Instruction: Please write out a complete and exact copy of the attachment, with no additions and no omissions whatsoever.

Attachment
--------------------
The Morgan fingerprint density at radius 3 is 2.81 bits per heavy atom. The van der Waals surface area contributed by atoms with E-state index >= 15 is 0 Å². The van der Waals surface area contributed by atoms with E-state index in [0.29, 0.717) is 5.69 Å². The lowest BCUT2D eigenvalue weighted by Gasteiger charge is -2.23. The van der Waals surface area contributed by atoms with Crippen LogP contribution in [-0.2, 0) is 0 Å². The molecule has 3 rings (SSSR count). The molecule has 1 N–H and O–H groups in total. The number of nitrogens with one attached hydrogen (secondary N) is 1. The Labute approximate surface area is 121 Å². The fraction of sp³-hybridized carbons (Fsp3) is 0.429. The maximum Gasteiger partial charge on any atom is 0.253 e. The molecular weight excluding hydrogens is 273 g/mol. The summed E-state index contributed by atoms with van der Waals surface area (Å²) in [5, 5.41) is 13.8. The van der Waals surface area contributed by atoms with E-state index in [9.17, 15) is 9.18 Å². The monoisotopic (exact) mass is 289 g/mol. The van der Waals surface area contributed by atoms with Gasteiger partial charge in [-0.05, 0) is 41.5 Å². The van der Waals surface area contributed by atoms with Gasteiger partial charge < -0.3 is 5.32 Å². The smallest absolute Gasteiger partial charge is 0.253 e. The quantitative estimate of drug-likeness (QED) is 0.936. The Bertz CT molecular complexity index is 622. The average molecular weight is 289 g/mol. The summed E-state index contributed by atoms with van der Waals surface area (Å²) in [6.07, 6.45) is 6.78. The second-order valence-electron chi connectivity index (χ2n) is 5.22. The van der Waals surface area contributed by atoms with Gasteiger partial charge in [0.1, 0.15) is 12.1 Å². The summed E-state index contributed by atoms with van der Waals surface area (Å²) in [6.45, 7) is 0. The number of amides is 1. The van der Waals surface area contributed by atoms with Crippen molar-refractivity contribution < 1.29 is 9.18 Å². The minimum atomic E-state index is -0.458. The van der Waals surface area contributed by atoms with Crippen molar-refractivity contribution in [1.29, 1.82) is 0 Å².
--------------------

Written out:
The Morgan fingerprint density at radius 3 is 2.81 bits per heavy atom. The van der Waals surface area contributed by atoms with E-state index >= 15 is 0 Å². The van der Waals surface area contributed by atoms with E-state index in [0.29, 0.717) is 5.69 Å². The lowest BCUT2D eigenvalue weighted by Gasteiger charge is -2.23. The van der Waals surface area contributed by atoms with Crippen LogP contribution in [-0.2, 0) is 0 Å². The molecule has 3 rings (SSSR count). The molecule has 1 N–H and O–H groups in total. The number of nitrogens with one attached hydrogen (secondary N) is 1. The Labute approximate surface area is 121 Å². The fraction of sp³-hybridized carbons (Fsp3) is 0.429. The maximum Gasteiger partial charge on any atom is 0.253 e. The molecular weight excluding hydrogens is 273 g/mol. The summed E-state index contributed by atoms with van der Waals surface area (Å²) in [5, 5.41) is 13.8. The van der Waals surface area contributed by atoms with E-state index in [9.17, 15) is 9.18 Å². The monoisotopic (exact) mass is 289 g/mol. The van der Waals surface area contributed by atoms with Gasteiger partial charge in [-0.05, 0) is 41.5 Å². The van der Waals surface area contributed by atoms with Gasteiger partial charge < -0.3 is 5.32 Å². The smallest absolute Gasteiger partial charge is 0.253 e. The quantitative estimate of drug-likeness (QED) is 0.936. The Bertz CT molecular complexity index is 622. The average molecular weight is 289 g/mol. The summed E-state index contributed by atoms with van der Waals surface area (Å²) in [6.07, 6.45) is 6.78. The second-order valence-electron chi connectivity index (χ2n) is 5.22. The van der Waals surface area contributed by atoms with Gasteiger partial charge in [0.1, 0.15) is 12.1 Å². The summed E-state index contributed by atoms with van der Waals surface area (Å²) in [6.45, 7) is 0. The number of amides is 1. The van der Waals surface area contributed by atoms with Crippen molar-refractivity contribution < 1.29 is 9.18 Å². The minimum atomic E-state index is -0.458. The van der Waals surface area contributed by atoms with Crippen molar-refractivity contribution in [1.29, 1.82) is 0 Å².